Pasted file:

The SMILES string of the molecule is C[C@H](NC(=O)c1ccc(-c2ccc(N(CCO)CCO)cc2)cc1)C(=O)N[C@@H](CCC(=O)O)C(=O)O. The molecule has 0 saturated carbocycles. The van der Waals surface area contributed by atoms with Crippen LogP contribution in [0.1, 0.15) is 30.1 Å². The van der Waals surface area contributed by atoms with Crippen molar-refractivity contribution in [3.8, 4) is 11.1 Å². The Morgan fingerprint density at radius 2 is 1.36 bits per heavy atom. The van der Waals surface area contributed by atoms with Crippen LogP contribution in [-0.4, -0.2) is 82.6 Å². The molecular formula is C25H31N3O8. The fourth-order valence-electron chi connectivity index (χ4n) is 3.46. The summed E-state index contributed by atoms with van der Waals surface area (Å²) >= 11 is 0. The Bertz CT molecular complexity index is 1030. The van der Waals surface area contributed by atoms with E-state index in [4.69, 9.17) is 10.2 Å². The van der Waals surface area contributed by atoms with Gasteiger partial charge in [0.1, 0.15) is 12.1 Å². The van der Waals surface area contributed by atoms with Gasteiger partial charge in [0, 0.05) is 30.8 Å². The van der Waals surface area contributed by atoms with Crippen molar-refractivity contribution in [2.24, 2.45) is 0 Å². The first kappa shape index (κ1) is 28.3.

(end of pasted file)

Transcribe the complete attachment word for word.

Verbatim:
The SMILES string of the molecule is C[C@H](NC(=O)c1ccc(-c2ccc(N(CCO)CCO)cc2)cc1)C(=O)N[C@@H](CCC(=O)O)C(=O)O. The molecule has 0 saturated carbocycles. The van der Waals surface area contributed by atoms with Crippen LogP contribution in [0.1, 0.15) is 30.1 Å². The van der Waals surface area contributed by atoms with Crippen molar-refractivity contribution in [3.8, 4) is 11.1 Å². The Morgan fingerprint density at radius 2 is 1.36 bits per heavy atom. The van der Waals surface area contributed by atoms with Crippen LogP contribution in [-0.4, -0.2) is 82.6 Å². The molecular formula is C25H31N3O8. The fourth-order valence-electron chi connectivity index (χ4n) is 3.46. The summed E-state index contributed by atoms with van der Waals surface area (Å²) >= 11 is 0. The Bertz CT molecular complexity index is 1030. The van der Waals surface area contributed by atoms with E-state index in [4.69, 9.17) is 10.2 Å². The van der Waals surface area contributed by atoms with Gasteiger partial charge in [0.1, 0.15) is 12.1 Å². The van der Waals surface area contributed by atoms with Gasteiger partial charge in [0, 0.05) is 30.8 Å². The van der Waals surface area contributed by atoms with Crippen molar-refractivity contribution in [2.24, 2.45) is 0 Å². The first kappa shape index (κ1) is 28.3.